In 2015 you announced your first request for grant applications and this was followed by a second round of grant applications in 2016 – what can you tell us about this
The RYR-1 Foundation began accepting grant applications in July 2015 as a way to help facilitate research for RYR-1 myopathy. We ultimately awarded almost $300,000 in research grant funding. In addition, we recently have awarded over $500,000 in grants for 2017-2018. It is our hope that with the funding of research grants, we will come one step closer to finding an effective treatment or a cure for RYR-1 myopathy. Our research priorities are based on the input we receive from our Scientific Advisory Board and we look forward to supporting many worthy research projects.
You sponsored the Gordon Research Conferences in 2015 and 2017 – what can you tell us about this
These conferences focus on the main mechanisms related to the role of the RYR-1 receptor in muscle contraction. The Foundation wanted to support this as it directly relates to RYR-1 myopathy and dysfunction of the RYR-1 receptor. The meetings are led and attended by experts in RYR-1-related diseases.
Tell us about your first family conference
The first ever RYR-1 International Family Conference was held in Baltimore, Maryland in July 2016. It was an overwhelming success. Over 200 individuals from around the world came together to listen to world-renowned experts speak about RYR-1-related-myopathies. This conference was vital to our mission of supporting individuals and their families with this rare condition. A question and answer session allowed affected individuals and their family members to obtain answers from our panel of experts. The conference would not have been possible without the amazing organisational skills and tireless efforts of Jeni Ryan, a trustee of the RYR-1 Foundation. The RYR-1 Foundation hopes to host a Family Conference every two years. The next one is in the process of being planned for the summer of 2018. An announcement will be made soon with details including dates and location.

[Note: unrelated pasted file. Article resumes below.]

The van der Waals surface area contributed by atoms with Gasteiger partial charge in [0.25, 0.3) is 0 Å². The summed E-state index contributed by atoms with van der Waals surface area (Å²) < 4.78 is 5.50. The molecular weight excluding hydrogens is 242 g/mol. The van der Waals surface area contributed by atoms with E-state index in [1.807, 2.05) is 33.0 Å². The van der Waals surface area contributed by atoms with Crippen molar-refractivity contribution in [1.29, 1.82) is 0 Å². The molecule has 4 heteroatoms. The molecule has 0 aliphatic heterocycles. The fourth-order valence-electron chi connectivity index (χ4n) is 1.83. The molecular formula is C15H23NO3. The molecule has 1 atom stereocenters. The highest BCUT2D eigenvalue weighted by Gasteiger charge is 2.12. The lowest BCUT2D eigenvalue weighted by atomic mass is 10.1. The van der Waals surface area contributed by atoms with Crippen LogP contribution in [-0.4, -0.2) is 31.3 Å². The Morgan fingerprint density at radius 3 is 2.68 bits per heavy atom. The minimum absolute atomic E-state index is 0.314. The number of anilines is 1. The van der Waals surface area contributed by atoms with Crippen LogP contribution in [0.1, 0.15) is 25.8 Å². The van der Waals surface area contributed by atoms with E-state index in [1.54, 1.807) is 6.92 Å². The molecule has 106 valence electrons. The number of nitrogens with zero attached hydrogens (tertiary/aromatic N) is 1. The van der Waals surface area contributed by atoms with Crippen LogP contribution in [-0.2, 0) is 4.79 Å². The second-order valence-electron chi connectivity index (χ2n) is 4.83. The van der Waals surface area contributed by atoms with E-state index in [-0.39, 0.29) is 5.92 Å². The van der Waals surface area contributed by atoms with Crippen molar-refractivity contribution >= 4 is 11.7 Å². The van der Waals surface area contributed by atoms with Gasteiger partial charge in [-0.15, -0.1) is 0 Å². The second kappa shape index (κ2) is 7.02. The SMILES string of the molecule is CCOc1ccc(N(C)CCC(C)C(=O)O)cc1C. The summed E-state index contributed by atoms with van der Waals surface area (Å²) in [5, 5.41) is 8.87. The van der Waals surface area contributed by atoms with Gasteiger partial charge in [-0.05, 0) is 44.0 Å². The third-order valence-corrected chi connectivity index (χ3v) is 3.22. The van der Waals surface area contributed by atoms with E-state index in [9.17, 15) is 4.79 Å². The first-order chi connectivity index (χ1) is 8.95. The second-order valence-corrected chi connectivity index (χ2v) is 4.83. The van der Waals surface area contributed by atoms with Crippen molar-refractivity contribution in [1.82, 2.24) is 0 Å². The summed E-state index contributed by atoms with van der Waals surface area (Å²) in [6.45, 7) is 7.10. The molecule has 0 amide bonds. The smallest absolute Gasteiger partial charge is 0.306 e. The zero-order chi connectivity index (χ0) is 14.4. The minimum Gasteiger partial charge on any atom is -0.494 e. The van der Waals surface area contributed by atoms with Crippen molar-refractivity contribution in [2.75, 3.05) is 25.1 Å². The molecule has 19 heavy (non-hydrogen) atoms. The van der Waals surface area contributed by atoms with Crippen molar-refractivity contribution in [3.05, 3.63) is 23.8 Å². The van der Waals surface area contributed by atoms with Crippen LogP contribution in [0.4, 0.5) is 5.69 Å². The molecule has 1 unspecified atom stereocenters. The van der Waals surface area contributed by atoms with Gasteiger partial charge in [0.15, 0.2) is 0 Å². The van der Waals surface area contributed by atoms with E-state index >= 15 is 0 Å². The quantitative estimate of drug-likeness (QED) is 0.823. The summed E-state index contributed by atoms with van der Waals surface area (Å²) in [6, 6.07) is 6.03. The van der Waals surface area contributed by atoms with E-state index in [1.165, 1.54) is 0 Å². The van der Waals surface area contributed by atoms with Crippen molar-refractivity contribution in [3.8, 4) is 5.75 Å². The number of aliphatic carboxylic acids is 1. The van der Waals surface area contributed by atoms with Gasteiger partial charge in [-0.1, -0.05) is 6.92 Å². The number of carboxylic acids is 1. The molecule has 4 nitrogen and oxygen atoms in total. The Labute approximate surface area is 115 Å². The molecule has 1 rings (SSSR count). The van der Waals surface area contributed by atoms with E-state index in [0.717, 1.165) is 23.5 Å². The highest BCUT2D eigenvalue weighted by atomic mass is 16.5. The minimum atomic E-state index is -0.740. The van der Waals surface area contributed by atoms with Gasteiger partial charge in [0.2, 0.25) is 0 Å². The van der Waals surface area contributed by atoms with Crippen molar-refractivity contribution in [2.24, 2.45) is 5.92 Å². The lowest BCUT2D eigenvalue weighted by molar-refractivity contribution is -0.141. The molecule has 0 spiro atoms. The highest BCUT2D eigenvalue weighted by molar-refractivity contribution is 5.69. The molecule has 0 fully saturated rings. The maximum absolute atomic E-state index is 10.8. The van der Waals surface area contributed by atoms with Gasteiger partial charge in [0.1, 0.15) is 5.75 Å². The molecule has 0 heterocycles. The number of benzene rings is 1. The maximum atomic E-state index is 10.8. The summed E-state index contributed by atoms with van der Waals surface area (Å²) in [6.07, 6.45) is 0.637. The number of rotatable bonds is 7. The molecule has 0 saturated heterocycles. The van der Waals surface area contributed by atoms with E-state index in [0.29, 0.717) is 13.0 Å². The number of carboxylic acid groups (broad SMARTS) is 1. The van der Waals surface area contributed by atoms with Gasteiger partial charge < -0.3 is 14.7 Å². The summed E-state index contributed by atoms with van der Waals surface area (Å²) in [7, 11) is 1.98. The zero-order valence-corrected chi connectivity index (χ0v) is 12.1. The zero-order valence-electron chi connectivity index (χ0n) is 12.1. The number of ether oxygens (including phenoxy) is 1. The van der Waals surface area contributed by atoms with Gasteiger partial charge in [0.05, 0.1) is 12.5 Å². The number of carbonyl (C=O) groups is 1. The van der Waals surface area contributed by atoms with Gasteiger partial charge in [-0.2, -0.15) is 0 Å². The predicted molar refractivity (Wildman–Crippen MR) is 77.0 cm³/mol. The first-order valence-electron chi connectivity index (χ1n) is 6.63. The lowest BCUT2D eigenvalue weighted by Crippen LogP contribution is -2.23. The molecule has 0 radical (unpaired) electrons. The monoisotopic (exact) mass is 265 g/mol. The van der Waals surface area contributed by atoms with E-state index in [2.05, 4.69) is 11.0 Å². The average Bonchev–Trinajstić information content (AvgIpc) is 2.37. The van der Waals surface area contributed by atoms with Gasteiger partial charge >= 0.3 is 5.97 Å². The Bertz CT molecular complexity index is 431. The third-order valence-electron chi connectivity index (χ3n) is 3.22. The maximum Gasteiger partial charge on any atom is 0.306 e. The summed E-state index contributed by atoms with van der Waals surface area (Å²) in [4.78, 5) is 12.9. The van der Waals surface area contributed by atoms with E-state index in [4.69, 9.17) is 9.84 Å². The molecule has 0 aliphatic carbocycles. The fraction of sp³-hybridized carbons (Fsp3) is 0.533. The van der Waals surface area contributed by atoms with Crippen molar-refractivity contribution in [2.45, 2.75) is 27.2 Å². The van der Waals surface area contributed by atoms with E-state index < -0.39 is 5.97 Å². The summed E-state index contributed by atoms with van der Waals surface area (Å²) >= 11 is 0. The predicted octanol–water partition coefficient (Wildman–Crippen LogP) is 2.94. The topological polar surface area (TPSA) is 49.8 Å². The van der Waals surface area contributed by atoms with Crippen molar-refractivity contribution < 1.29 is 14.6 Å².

You participated in and co-hosted the 217th ENMC workshop on RYR1-related myopathies – what can you tell us about this
Due to the rarity of RYR-1 myopathy, there had been no regularly scheduled meetings devoted to this condition. In response, the RYR-1 Foundation co-hosted a three day RYR-1 workshop in the Netherlands, which included some of the world’s leading authorities in muscle disease. This was a unique opportunity for these clinicians and researchers to share their research, exchange ideas, and discuss future research projects.
What do you hope the RYR-1 Foundation will achieve in 2017
As mentioned above, we have committed a large sum of money to research grants related to RYR-1-related diseases; we look forward to reviewing the results of these ongoing research projects. In addition, we hope to increase the size of our patient registry. Other goals include improving our outreach to individuals, families, researchers and physicians. We also have begun planning for the 2018 RYR-1 International Family Conference.
Our motto, ‘Strength in Numbers’, reminds us that any success we achieve will be dependent on not only the leadership and staff of the RYR-1 Foundation but also our many generous donors, volunteers, affected individuals, physicians, and researchers. As a non-profit public charity, we immensely appreciate your support.